This is particularly relevant in the world of the written word. When some genius decided to go from cave paintings to papyrus scrolls* there was uproar in the publishing industry. Nobody had done it before and so nobody could envision doing it differently, but now we wouldn’t read our ancient Egyptian texts any other way. Similarly at the time of William Shakespeare, nobody gave a toss about fixed spelling (Bill spelt his name in several different ways) but these days we’re always getting ourselves worked up about kids using text speak instead of proper English.
Obviously we’ve had a lot of chat about the digital revolution on this blog, what with the Great Kindle Challenge and asking almost all interviewees for their thoughts on eBooks and such. But what is the next evolutionary step in reading experience? I’m glad you asked.
The Very Us Artists suggest a multi-sensory extravaganza, with text and artwork written to music to draw you into the narrative. They have just published Foreshadows: The Ghosts of Zero, a book of interconnected Science Fiction stories and artwork based around a series of album tracks. Musicians, artists and writers from across the world have contributed to the project. I spoke to Editor Jeff LaSala to find out more.
How did Foreshadows come about?
It spawned first from The Very Us Artists (VUA)—a revolving door of musicians organized by my brother, John LaSala—and was originally intended as a soundtrack to accompany a cyberpunk Role Playing Game in development at the time. That partnership dissolved when the RPG stalled out, yet the music had been made and was left standing at the altar. It turned out this was a good thing, because then I got involved. Now, when my brother and I start brainstorming creatively, things generally spiral out of control and get more complicated than they need to be. But sometimes it gets complicated just enough. And this gave rise to Foreshadows.
It went down fairly simply. I knew a bunch of writers from my work as a freelance writer—both as a fantasy novelist and as an author of RPG books. My brother already had VUA, and most of the music had already been created. So we teamed up with two friends/colleagues: Bilian, a musician and music producer who’d already been instrumentally involved, and Renaissance man Joshua Wentz, a graphic designer with his own publishing imprint, who was also one of the musicians on the album.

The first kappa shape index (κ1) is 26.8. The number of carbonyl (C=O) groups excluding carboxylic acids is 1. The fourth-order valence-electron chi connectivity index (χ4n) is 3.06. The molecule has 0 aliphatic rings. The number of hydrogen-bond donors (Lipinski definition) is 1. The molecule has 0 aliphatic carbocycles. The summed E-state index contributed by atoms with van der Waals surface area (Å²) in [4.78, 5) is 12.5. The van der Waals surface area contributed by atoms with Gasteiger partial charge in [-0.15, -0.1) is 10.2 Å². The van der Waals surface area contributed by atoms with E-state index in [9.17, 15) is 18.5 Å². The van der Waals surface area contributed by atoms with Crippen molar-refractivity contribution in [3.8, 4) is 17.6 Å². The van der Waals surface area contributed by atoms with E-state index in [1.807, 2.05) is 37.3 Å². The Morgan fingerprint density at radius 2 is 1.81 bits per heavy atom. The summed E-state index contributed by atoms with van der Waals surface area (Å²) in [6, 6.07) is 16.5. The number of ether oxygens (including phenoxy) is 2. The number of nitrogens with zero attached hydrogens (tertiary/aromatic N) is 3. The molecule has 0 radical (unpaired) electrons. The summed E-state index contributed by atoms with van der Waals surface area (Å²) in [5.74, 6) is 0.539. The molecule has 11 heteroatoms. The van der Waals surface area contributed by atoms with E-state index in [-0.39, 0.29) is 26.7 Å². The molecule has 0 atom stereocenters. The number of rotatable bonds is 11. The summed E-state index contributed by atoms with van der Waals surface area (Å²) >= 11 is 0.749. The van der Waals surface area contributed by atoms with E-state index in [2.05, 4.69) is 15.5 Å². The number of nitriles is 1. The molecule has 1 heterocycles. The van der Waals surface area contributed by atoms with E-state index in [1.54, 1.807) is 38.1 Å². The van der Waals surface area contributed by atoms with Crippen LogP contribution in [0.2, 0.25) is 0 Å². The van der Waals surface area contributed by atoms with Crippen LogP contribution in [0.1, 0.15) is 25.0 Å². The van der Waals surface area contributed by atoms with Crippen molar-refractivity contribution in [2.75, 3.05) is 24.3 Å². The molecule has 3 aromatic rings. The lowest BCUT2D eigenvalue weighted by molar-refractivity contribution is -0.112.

How did everyone else get involved? Were they all approached or did people volunteer?
Nahh, they were conscripted at laser-point.
Which is to say, I made a list of potential contributing writers. Some were newer writers with fewer publishing credits to their name but whose work I knew and liked, others were veteran authors whose work and reputations preceded them. Because this was very much an indie project, I also picked people I thought would be patient, easy to work with, and who I hoped would be into the spirit of this unusual chimera of music and stories. Then I reached out to them; most were interested, though some had schedule conflicts and had to decline. It all worked out in the end and we settled on 19 authors, including myself and my brother.
How long did it take from start to finish?
Ooh, that’s tough one. I sent my first round of “hey, would you be interested in this?” e-mails out in September of 2009, making the whole project more than two years old, but see, that’s only when I got involved. Remember, the music came before I did. Plus, there were a lot of false starts, budget delays, and various logistical snarls. Sort of like how some screenplays can get rewritten and revised and bounced around Hollywood for years before making it to the silver screen, Foreshadows took some time—almost four years, all told— to really come together from its various points of origin.
What has the response been so far?